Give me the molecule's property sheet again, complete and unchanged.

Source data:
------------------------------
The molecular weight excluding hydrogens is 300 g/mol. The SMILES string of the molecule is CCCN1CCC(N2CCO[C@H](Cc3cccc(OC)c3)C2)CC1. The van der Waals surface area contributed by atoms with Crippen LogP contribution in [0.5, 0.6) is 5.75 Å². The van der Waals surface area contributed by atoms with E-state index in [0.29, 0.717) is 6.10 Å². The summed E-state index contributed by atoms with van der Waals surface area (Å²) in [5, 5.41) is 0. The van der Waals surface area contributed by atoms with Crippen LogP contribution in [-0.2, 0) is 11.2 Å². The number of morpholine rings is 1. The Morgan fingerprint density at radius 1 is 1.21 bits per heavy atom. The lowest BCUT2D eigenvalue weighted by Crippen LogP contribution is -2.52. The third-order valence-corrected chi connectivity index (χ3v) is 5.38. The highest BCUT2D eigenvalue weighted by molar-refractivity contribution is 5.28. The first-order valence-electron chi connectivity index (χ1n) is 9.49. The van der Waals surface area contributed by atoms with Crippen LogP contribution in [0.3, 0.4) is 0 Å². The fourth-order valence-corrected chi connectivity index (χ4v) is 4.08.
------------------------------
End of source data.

The molecular weight excluding hydrogens is 300 g/mol. The SMILES string of the molecule is CCCN1CCC(N2CCO[C@H](Cc3cccc(OC)c3)C2)CC1. The van der Waals surface area contributed by atoms with Crippen LogP contribution in [0.5, 0.6) is 5.75 Å². The van der Waals surface area contributed by atoms with E-state index in [0.29, 0.717) is 6.10 Å². The summed E-state index contributed by atoms with van der Waals surface area (Å²) in [5, 5.41) is 0. The van der Waals surface area contributed by atoms with Crippen LogP contribution in [-0.2, 0) is 11.2 Å². The number of morpholine rings is 1. The Morgan fingerprint density at radius 1 is 1.21 bits per heavy atom. The lowest BCUT2D eigenvalue weighted by Crippen LogP contribution is -2.52. The third-order valence-corrected chi connectivity index (χ3v) is 5.38. The highest BCUT2D eigenvalue weighted by molar-refractivity contribution is 5.28. The first-order valence-electron chi connectivity index (χ1n) is 9.49. The van der Waals surface area contributed by atoms with Crippen LogP contribution in [0.3, 0.4) is 0 Å². The fourth-order valence-corrected chi connectivity index (χ4v) is 4.08.